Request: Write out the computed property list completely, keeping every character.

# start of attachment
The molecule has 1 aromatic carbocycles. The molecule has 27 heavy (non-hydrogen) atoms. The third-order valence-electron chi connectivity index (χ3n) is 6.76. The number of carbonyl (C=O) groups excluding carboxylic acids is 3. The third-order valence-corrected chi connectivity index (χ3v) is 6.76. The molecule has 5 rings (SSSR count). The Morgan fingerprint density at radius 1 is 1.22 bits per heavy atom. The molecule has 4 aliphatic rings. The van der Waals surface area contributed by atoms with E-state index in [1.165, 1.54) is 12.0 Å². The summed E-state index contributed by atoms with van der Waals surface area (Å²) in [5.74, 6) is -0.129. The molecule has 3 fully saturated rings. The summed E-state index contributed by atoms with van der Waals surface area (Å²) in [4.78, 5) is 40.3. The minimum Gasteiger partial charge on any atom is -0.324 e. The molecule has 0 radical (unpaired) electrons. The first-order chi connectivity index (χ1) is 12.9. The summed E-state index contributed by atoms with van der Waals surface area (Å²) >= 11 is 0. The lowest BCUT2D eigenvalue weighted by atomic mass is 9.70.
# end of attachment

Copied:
The molecule has 1 aromatic carbocycles. The molecule has 27 heavy (non-hydrogen) atoms. The third-order valence-electron chi connectivity index (χ3n) is 6.76. The number of carbonyl (C=O) groups excluding carboxylic acids is 3. The third-order valence-corrected chi connectivity index (χ3v) is 6.76. The molecule has 5 rings (SSSR count). The Morgan fingerprint density at radius 1 is 1.22 bits per heavy atom. The molecule has 4 aliphatic rings. The van der Waals surface area contributed by atoms with E-state index in [1.165, 1.54) is 12.0 Å². The summed E-state index contributed by atoms with van der Waals surface area (Å²) in [5.74, 6) is -0.129. The molecule has 3 fully saturated rings. The summed E-state index contributed by atoms with van der Waals surface area (Å²) in [4.78, 5) is 40.3. The minimum Gasteiger partial charge on any atom is -0.324 e. The molecule has 0 radical (unpaired) electrons. The first-order chi connectivity index (χ1) is 12.9. The summed E-state index contributed by atoms with van der Waals surface area (Å²) >= 11 is 0. The lowest BCUT2D eigenvalue weighted by atomic mass is 9.70.